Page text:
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Effect of molecular weight of urea–formaldehyde resins on their cure kinetics, interphase, penetration into wood, and adhesion in bonding wood

  • Bora Jeong
  • Byung-Dae ParkEmail author
Original
  • 33 Downloads

Abstract

In this study, the effect of the molecular weight (MW) of urea–formaldehyde (UF) resins on their cure kinetics, interphase, penetration into wood, and adhesion strength was evaluated for the first time, to understand their contribution to cohesion and adhesion in bonding wood. UF resins with two final formaldehyde-to-urea (F/U) molar ratios (1.0 and 1.2) were prepared as low-viscosity resin (LVR) and as high-viscosity resin (HVR) through viscosity control. Five LVR/HVR blending ratios (100:0, 75:25, 50:50, 25:75, and 0:100) were used to obtain UF resins with different MW distributions and average MWs and, hence, different viscosities for the two molar ratios. As the viscosity during the condensation phase increased, the MW increased while the gelation time and the low molecular weight fraction decreased. The resins with F/U molar ratio of 1.2 had higher MW and activation energy than those with F/U molar ratio of 1.0. Isoconversional analysis showed that the 1.0 F/U molar ratio resin went through a multiple-step process in their curing mechanism, unlike the 1.2 F/U molar ratio resin, whose cohesion during bond formation was likely affected by the higher F content. As the MW increased, the resins with 1.0 and 1.2 F/U molar ratios exhibited the highest maximum storage modulus (Emax), greatest depth of resin penetration, thinnest bond-line, and highest adhesive strength at apparent weight-averaged Mw of 2000–2400 g/mol for the 1.0 F/U molar ratio resins (according to mixing ratios LVR/HVR = 50:50 and 25:75) and 3500–4500 g/mol for the 1.2 F/U molar ratio resins (again according to mixing ratios LVR/HVR = 50:50 and 25:75). These results suggest that the MW of UF resins has a big impact on cure kinetics that contributes to their cohesion behavior, while it also affects Emax, the depth of resin penetration, and the bond-line thickness, which all contribute to their adhesion behavior.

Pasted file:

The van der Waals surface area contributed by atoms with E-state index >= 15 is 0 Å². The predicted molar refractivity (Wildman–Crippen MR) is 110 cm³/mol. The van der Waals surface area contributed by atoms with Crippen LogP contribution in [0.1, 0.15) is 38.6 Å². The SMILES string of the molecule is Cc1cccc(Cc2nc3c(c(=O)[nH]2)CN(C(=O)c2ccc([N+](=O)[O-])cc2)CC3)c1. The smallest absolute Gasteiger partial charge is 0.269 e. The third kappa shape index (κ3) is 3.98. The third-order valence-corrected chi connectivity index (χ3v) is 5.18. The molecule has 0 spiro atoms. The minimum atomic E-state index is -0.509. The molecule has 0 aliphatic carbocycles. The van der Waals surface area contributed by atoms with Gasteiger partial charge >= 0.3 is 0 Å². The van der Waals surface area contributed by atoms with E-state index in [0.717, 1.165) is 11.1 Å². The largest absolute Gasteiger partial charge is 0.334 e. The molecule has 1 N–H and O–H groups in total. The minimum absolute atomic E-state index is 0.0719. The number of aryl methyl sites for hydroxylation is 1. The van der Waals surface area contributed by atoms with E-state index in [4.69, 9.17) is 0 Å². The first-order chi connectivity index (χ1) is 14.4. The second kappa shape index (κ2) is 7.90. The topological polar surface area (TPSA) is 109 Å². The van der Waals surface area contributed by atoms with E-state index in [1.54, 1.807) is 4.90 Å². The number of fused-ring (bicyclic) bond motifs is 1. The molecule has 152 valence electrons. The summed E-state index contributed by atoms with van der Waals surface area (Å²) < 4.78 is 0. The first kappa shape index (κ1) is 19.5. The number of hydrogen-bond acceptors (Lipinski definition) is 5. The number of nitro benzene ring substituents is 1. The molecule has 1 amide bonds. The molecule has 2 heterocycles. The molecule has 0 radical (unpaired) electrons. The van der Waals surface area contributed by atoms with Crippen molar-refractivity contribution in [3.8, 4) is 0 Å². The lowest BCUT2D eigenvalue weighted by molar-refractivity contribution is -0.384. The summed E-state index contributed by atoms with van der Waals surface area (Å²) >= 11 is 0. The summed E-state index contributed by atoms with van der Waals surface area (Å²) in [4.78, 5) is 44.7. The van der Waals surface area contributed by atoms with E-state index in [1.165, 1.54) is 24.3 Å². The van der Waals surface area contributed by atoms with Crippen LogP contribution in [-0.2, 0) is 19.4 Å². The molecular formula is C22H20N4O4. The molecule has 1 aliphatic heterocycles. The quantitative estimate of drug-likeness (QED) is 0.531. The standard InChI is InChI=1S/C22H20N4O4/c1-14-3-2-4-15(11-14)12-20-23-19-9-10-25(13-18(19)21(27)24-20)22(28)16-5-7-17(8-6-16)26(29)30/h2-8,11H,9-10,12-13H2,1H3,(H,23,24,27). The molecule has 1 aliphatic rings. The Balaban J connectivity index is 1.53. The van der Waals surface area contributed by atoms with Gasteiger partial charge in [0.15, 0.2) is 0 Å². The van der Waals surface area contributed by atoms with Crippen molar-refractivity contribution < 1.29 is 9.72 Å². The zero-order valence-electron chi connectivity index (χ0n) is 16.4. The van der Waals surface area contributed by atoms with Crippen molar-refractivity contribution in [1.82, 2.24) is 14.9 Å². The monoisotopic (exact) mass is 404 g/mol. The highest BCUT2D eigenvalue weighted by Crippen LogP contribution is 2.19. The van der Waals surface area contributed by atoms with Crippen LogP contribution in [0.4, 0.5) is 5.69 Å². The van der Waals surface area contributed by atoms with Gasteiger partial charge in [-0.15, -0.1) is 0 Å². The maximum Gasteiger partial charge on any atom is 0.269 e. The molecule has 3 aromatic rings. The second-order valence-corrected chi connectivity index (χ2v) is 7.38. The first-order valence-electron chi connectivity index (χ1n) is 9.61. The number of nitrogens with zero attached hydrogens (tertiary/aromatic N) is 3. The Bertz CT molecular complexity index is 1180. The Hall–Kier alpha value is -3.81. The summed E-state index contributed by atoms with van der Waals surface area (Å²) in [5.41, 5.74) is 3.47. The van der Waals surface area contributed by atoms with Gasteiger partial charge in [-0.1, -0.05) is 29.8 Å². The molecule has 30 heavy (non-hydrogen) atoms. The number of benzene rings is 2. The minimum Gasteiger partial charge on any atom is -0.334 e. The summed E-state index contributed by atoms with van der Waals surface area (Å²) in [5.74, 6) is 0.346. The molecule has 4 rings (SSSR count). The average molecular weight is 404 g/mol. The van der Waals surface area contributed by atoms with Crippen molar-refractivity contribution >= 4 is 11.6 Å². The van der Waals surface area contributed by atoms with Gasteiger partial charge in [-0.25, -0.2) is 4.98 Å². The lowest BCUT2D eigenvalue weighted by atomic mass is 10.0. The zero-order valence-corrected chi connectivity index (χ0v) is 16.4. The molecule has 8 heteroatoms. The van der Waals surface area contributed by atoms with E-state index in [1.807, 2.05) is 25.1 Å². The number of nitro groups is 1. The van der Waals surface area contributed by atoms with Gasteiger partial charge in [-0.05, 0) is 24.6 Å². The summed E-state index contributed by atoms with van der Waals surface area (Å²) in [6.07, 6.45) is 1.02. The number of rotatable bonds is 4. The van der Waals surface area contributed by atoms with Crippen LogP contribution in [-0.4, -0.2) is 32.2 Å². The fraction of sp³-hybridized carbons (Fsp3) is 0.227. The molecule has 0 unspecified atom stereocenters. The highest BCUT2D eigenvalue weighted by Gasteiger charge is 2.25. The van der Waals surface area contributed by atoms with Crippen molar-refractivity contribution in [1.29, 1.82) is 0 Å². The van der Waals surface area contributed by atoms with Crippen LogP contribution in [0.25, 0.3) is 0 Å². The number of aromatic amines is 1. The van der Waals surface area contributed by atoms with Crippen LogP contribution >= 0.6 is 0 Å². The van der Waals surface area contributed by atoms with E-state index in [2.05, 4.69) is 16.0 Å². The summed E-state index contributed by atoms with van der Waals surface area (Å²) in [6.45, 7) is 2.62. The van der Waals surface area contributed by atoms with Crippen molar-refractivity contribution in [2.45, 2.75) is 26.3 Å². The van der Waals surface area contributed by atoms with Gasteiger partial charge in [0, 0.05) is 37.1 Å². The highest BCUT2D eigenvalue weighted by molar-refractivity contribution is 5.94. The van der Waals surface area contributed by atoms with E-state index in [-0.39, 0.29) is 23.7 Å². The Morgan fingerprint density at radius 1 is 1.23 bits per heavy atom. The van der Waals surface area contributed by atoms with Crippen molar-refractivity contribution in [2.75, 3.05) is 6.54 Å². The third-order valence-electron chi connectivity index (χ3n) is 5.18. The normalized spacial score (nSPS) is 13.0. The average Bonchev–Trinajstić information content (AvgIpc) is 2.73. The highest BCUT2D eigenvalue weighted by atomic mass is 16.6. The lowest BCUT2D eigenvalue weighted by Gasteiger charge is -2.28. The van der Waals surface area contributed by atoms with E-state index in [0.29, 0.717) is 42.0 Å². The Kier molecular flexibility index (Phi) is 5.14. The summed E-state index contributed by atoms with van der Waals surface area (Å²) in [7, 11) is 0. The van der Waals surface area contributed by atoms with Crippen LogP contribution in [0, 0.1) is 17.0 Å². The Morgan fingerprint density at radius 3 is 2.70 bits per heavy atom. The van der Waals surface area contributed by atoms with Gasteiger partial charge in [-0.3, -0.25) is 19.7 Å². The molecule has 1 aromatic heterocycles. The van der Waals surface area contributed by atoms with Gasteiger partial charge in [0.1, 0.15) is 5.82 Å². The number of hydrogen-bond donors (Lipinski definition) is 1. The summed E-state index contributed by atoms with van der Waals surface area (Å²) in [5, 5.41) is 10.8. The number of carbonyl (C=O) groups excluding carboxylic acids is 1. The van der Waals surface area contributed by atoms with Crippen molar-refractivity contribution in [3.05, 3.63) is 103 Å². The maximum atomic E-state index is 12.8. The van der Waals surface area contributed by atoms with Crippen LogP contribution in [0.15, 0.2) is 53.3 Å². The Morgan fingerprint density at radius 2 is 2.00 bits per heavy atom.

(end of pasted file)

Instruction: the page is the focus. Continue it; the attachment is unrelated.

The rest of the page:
Notes

Acknowledgements

This work was supported by the Basic Science Research Program through the National Research Foundation (NRF) of Korea, funded by the Ministry of Education, Science and Technology (Grant #2016R1D1A1A09917782).

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© Springer-Verlag GmbH Germany, part of Springer Nature 2019

Authors and Affiliations

  1. 1.Department of Wood and Paper SciencesKyungpook National UniversityDaeguRepublic of Korea

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